News From Around The Blogosphere 5.4.11

May 4, 2011

1. Mark Geier is stripped of his medical license – For those who don’t know, Mark Geier and his son David have been “treating” autistic children with chemical castration for several years now. As far as I’m concerned, that puts them pretty much write behind Osama bin Laden on the list of worst human beings alive. Oh, that’s right. Osama’s dead. That might possibly bump father and son Geier up to worst people on Earth. So I’m delighted to hear that the Maryland medical board decided to strip Mark Geier of his medical license. You can see the official 48-page decision in .pdf format here. Also, Orac chimes in on the news here.

2. Robots learn to share -This article is deceptively more about the evolution of altruism than robots, but still pretty interesting and worth the read:

Using simple robots to simulate genetic evolution over hundreds of generations, Swiss scientists provide quantitative proof of kin selection and shed light on one of the most enduring puzzles in biology: Why do most social animals, including humans, go out of their way to help each other? In the online, open access journal PLoS Biology, EPFL robotics professor Dario Floreano teams up with University of Lausanne biologist Laurent Keller to weigh in on the oft-debated question of the evolution of altruism genes.

3. Acupuncture needle found in former South Korean president’s lung

Former South Korean president Roh Tae-woo was admitted to hospital with a bad cough and ended up on the operating table to remove an acupuncture needle from his right lung.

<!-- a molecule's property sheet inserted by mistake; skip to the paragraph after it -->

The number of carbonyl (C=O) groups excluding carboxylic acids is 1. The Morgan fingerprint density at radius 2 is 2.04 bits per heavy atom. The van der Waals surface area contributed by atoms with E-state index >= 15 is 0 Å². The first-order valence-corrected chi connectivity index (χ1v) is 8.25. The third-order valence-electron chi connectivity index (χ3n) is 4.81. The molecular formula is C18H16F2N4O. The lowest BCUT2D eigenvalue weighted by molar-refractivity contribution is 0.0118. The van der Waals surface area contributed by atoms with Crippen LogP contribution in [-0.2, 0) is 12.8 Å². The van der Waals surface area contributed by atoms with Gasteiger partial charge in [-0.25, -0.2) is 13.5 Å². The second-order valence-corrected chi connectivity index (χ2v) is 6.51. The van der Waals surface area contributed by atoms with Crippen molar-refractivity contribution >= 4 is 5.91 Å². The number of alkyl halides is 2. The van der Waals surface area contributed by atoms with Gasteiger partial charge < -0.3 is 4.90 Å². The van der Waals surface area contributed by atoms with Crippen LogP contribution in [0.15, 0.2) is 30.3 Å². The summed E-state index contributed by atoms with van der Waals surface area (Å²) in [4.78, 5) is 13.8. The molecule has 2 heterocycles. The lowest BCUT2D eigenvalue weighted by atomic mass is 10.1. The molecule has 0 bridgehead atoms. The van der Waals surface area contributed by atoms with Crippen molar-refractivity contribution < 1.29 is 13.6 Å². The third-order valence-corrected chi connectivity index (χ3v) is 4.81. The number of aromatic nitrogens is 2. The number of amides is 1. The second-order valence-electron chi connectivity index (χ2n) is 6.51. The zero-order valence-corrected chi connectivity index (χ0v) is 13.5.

So let’s look at the cost/benefit ratio. Acupuncture has no benefit, and it can possibly kill you.

“I can’t figure out how the needle got into there,” Dr Sung Myung-whun was quoted as telling reporters at the hospital after the operation. “It is a mystery for me, too.”

Call me crazy, but I suspect the needle “got into there” while you were callously jabbing them into the man’s body. Just a thought. How appropriate that “woo” is in the ex-president’s name. I think comedian Dmitri Martin had the best response to acupuncture.

4. The illusion of being watched can make you a better person – We’re already well past the final nail in the coffin of the Christian view of morality, but here’s just another interesting incite into human behavior. Not only do we tend to act more morally when being watched, but we even do so when we see posters of staring eyes.

5. Facebook finally answers age-old question of who’d win in a fight: Jesus or Batman?

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Moral relativism from an atheist?

January 13, 2011

I’m usually a big fan of many of the popular YouTube atheists but I was rather shocked when one of my favorites, BionicDance, put out two consecutive videos promoting moral relativism. Because they’re very similar in content, I’ll only embed one of them while just linking to the other here.

Now many have taken issue with some of the ideas Sam Harris presents in his latest book The Moral Landscape, and certainly I think some criticisms are more legitimate than others. But to argue that Harris is wrong in favor of some moral relativism is, as Harris would say, untenable.

I’ve written a lot about morality in the past here and elsewhere and don’t want to take much time right now delving into the multitudes of arguments I could present, so I’ll just keep this brief for now.

We really need to stop using the Christian definition of “objective” which is in fact wrong. Objectivity only means lacking in bias. That’s it. We make objective decisions all the time. To suggest murder is only wrong subjectively or only as a matter of opinion is simply absurd. We have rational, objective & secular reasons to not permit murder that has nothing to do w/ personal bias. and the “is/ought” problem is itself a kind of faith that seems to get parroted in order to close the door to further scientific inquiry.

Now BionicDance responded to this criticism by writing: